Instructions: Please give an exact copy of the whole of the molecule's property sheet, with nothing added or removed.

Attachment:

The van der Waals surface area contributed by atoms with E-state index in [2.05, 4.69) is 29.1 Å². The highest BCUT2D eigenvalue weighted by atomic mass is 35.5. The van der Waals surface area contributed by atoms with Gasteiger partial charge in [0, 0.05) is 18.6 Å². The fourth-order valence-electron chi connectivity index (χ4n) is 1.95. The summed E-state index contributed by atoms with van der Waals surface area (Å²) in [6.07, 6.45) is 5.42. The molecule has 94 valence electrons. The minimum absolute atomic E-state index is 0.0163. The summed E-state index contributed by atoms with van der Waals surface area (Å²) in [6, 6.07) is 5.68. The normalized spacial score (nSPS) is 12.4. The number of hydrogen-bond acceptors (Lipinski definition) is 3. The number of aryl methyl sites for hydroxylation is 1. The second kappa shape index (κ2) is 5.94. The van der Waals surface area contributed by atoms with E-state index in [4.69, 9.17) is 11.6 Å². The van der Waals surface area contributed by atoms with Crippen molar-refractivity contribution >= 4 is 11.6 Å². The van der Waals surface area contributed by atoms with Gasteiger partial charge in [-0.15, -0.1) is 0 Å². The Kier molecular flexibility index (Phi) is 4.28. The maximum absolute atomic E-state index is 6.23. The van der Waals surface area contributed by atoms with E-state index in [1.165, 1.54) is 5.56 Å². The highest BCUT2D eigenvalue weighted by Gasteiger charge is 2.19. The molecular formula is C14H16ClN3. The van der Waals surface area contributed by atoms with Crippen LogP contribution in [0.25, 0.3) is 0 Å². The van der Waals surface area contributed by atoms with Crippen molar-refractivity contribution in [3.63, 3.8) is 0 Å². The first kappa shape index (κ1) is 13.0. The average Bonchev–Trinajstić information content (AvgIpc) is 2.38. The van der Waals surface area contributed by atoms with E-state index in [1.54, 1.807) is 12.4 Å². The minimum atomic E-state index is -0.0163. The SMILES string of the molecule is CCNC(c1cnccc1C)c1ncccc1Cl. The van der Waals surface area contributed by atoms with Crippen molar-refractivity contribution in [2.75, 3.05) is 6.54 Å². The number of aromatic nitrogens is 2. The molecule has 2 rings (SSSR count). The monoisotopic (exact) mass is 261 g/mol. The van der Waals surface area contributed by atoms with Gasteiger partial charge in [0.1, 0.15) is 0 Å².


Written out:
The van der Waals surface area contributed by atoms with E-state index in [2.05, 4.69) is 29.1 Å². The highest BCUT2D eigenvalue weighted by atomic mass is 35.5. The van der Waals surface area contributed by atoms with Gasteiger partial charge in [0, 0.05) is 18.6 Å². The fourth-order valence-electron chi connectivity index (χ4n) is 1.95. The summed E-state index contributed by atoms with van der Waals surface area (Å²) in [6.07, 6.45) is 5.42. The molecule has 94 valence electrons. The minimum absolute atomic E-state index is 0.0163. The summed E-state index contributed by atoms with van der Waals surface area (Å²) in [6, 6.07) is 5.68. The normalized spacial score (nSPS) is 12.4. The number of hydrogen-bond acceptors (Lipinski definition) is 3. The number of aryl methyl sites for hydroxylation is 1. The second kappa shape index (κ2) is 5.94. The van der Waals surface area contributed by atoms with E-state index in [4.69, 9.17) is 11.6 Å². The van der Waals surface area contributed by atoms with Crippen molar-refractivity contribution >= 4 is 11.6 Å². The van der Waals surface area contributed by atoms with Gasteiger partial charge in [-0.15, -0.1) is 0 Å². The Kier molecular flexibility index (Phi) is 4.28. The maximum absolute atomic E-state index is 6.23. The van der Waals surface area contributed by atoms with E-state index in [1.165, 1.54) is 5.56 Å². The highest BCUT2D eigenvalue weighted by Gasteiger charge is 2.19. The molecular formula is C14H16ClN3. The van der Waals surface area contributed by atoms with Crippen LogP contribution in [0.25, 0.3) is 0 Å². The van der Waals surface area contributed by atoms with Crippen molar-refractivity contribution in [3.63, 3.8) is 0 Å². The first kappa shape index (κ1) is 13.0. The average Bonchev–Trinajstić information content (AvgIpc) is 2.38. The van der Waals surface area contributed by atoms with E-state index in [1.54, 1.807) is 12.4 Å². The minimum atomic E-state index is -0.0163. The SMILES string of the molecule is CCNC(c1cnccc1C)c1ncccc1Cl. The van der Waals surface area contributed by atoms with Crippen molar-refractivity contribution in [2.75, 3.05) is 6.54 Å². The number of aromatic nitrogens is 2. The molecule has 2 rings (SSSR count). The monoisotopic (exact) mass is 261 g/mol. The van der Waals surface area contributed by atoms with Gasteiger partial charge in [0.1, 0.15) is 0 Å².